Feature Driven Development Popularity

Jeff De Luca's picture

Research by the Cutter Consortium shows Feature Driven Development as the number 2 most popular agile methodology. The research also looks at the bigger issue of Agile vs Heavy methodologies and what percentage of projects are Agile. Read the research article here.

Comment viewing options

Select your preferred way to display the comments and click "Save settings" to activate your changes.

I'd like to know more...

Naturally, I'm happy about this. It's a great result for FDD.

However, I am skeptical and would like to know more. The figure of 34% of projects are agile, growing to 50% next year is dubiuos to me.

Other figures I have seen suggest that the active agile community is around 200,000 software developers world-wide. Both book sales and mailing list memberships seem to correlate this number.

If 34% of projects were agile then the agile community would be massive - in the order of 10 million developers world-wide. Hence my skepticism.

Does anyone have any insight into how Bob collected his data?


David J. Anderson
The Webzine for Interaction Designers

Jeff De Luca's picture

It can be put in context

The value of people or organisations like Cutter is that they are constantly moving around: different companies, different sizes, different geographies. Thus, they can comment on (anecdotally) what they see from their experience or their sample set. I know I've done this myself and it's one of the values I can offer to clients. I can say something like "Ok, I understand you want to do this that way but we don't see people doing it that way - here's how most people are doing that" (whatever "that" may be).

In this case, it is more than anecdotal or experiential cases. This is actual data from an actual survey. I've no insights into how it was done, but the paper does say over 200 respondents were surveyed across different geographies.

Of course, these things can self-select and bias the data. But that's understood. It's implied. If we put it in context, there is much we can learn. There is definitely a trend, and there is a breakdown of use of the different Agile methods.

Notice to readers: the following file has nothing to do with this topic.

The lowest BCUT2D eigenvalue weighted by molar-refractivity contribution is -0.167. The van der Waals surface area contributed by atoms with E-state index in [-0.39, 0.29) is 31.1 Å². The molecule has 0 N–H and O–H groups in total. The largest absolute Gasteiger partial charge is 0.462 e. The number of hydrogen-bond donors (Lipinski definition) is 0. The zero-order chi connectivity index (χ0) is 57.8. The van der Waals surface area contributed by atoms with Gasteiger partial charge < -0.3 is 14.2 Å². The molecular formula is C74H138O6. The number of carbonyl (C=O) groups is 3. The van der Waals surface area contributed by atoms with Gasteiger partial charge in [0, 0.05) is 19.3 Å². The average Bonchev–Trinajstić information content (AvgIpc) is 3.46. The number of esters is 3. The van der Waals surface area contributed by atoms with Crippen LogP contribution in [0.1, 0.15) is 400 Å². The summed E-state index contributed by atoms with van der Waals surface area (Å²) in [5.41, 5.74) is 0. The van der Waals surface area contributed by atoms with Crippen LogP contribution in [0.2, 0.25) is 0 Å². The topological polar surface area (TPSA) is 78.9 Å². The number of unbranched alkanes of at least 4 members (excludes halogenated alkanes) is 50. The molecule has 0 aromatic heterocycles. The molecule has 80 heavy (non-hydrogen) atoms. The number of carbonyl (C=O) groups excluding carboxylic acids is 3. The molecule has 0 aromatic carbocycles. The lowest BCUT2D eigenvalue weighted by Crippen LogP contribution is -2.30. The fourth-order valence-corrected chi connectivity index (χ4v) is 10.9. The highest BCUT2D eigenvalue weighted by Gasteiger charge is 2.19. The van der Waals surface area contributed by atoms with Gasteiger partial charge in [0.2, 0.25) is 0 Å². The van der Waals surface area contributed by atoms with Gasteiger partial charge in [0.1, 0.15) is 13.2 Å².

I can't say if 34% going to 50% is right or not. I don't know.

Perhaps it is the thinking or classification in the first place that can also affect how we interpret this. For example, I don't see 1 in 3 corporates doing Agile but I do see more than 1 in 3 open to it. Much more. Let me explain.

When Kate Behan was interviewing me for IDG, she asked several questions along the lines of "why do people ring you up for Agile" or "what makes them want to go Agile". My answer was (and this is only my sample set) that at Nebulon, we don't get the phone ringing off the hook withing people saying "I have to be Agile". We do get the phone ringing off the hook with "cries for help." When I get called in to fix a project (which is a large percentage of my engagement types) it is a cry for help - what they've got isn't working and they want a result. Agile, FDD in my cases, comes out of that. Not the other way around. That is, by getting in there and showing organisations the mix of people, process and technology that increases their chances of success, they will then follow that approach. In summary, I don't see "we have to be Agile requests", I see lots of "what we're doing isn't working as well as we would like, can you show us a better approach".

My experience

I see many companies speaking/writing about their use of an Agile Approach (any) while they are just cutting out some documents from their previous process framework thinking this is the only difference (burocracy).

They think to be more light this way!

I speak, obviously, about the reality I worked in (Italy).

P.S.: I'm new here, good work :)

Marco Abis
Italian Agile Movement